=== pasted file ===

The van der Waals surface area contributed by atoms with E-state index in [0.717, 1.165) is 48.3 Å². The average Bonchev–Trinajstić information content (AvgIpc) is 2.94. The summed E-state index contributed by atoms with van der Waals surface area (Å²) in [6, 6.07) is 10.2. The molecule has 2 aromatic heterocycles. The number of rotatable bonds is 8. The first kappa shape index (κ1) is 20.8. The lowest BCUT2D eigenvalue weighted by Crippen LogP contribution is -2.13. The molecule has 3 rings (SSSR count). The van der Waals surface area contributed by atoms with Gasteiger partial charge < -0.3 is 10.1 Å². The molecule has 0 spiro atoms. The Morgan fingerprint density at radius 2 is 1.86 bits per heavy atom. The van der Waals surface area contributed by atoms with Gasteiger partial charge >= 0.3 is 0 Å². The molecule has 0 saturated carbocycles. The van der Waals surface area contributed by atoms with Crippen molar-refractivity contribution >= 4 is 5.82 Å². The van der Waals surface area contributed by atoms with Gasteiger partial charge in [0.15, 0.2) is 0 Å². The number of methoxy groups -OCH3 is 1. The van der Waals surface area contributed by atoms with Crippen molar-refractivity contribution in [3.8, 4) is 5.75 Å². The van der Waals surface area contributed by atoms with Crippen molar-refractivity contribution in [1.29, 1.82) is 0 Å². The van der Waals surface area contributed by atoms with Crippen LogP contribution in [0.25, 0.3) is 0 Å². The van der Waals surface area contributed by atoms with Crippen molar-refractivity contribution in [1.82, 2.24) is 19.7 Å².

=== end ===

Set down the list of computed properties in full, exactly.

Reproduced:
The van der Waals surface area contributed by atoms with E-state index in [0.717, 1.165) is 48.3 Å². The average Bonchev–Trinajstić information content (AvgIpc) is 2.94. The summed E-state index contributed by atoms with van der Waals surface area (Å²) in [6, 6.07) is 10.2. The molecule has 2 aromatic heterocycles. The number of rotatable bonds is 8. The first kappa shape index (κ1) is 20.8. The lowest BCUT2D eigenvalue weighted by Crippen LogP contribution is -2.13. The molecule has 3 rings (SSSR count). The van der Waals surface area contributed by atoms with Gasteiger partial charge < -0.3 is 10.1 Å². The molecule has 0 spiro atoms. The Morgan fingerprint density at radius 2 is 1.86 bits per heavy atom. The van der Waals surface area contributed by atoms with Gasteiger partial charge >= 0.3 is 0 Å². The molecule has 0 saturated carbocycles. The van der Waals surface area contributed by atoms with Crippen molar-refractivity contribution >= 4 is 5.82 Å². The van der Waals surface area contributed by atoms with Gasteiger partial charge in [0.15, 0.2) is 0 Å². The number of methoxy groups -OCH3 is 1. The van der Waals surface area contributed by atoms with Crippen molar-refractivity contribution in [3.8, 4) is 5.75 Å². The van der Waals surface area contributed by atoms with Crippen molar-refractivity contribution in [1.29, 1.82) is 0 Å². The van der Waals surface area contributed by atoms with Crippen LogP contribution in [0.25, 0.3) is 0 Å². The van der Waals surface area contributed by atoms with Crippen molar-refractivity contribution in [1.82, 2.24) is 19.7 Å².